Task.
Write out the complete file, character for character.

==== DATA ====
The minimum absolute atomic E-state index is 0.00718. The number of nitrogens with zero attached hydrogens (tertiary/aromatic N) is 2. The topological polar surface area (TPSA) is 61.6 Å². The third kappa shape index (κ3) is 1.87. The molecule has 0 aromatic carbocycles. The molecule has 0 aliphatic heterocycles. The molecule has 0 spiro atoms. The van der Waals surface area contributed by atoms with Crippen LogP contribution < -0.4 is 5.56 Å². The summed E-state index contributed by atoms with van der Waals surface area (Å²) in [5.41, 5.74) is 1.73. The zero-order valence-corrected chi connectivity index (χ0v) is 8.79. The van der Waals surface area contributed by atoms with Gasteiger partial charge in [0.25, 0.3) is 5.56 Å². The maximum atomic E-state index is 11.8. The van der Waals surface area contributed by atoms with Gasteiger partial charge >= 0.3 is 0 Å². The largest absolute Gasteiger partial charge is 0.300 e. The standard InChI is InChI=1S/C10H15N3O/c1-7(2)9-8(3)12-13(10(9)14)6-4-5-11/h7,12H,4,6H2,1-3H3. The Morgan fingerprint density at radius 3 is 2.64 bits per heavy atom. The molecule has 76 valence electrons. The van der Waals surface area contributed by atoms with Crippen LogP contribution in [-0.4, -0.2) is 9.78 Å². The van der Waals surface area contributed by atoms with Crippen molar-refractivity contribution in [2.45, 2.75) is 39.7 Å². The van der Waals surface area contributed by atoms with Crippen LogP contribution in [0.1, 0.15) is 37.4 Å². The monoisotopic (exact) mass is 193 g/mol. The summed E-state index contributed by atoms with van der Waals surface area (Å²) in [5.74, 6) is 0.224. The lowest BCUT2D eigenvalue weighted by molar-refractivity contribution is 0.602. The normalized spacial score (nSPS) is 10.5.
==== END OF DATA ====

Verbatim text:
The minimum absolute atomic E-state index is 0.00718. The number of nitrogens with zero attached hydrogens (tertiary/aromatic N) is 2. The topological polar surface area (TPSA) is 61.6 Å². The third kappa shape index (κ3) is 1.87. The molecule has 0 aromatic carbocycles. The molecule has 0 aliphatic heterocycles. The molecule has 0 spiro atoms. The van der Waals surface area contributed by atoms with Crippen LogP contribution < -0.4 is 5.56 Å². The summed E-state index contributed by atoms with van der Waals surface area (Å²) in [5.41, 5.74) is 1.73. The zero-order valence-corrected chi connectivity index (χ0v) is 8.79. The van der Waals surface area contributed by atoms with Gasteiger partial charge in [0.25, 0.3) is 5.56 Å². The maximum atomic E-state index is 11.8. The van der Waals surface area contributed by atoms with Gasteiger partial charge >= 0.3 is 0 Å². The largest absolute Gasteiger partial charge is 0.300 e. The standard InChI is InChI=1S/C10H15N3O/c1-7(2)9-8(3)12-13(10(9)14)6-4-5-11/h7,12H,4,6H2,1-3H3. The Morgan fingerprint density at radius 3 is 2.64 bits per heavy atom. The molecule has 76 valence electrons. The van der Waals surface area contributed by atoms with Crippen LogP contribution in [-0.4, -0.2) is 9.78 Å². The van der Waals surface area contributed by atoms with Crippen molar-refractivity contribution in [2.45, 2.75) is 39.7 Å². The van der Waals surface area contributed by atoms with Crippen LogP contribution in [0.1, 0.15) is 37.4 Å². The monoisotopic (exact) mass is 193 g/mol. The summed E-state index contributed by atoms with van der Waals surface area (Å²) in [5.74, 6) is 0.224. The lowest BCUT2D eigenvalue weighted by molar-refractivity contribution is 0.602. The normalized spacial score (nSPS) is 10.5.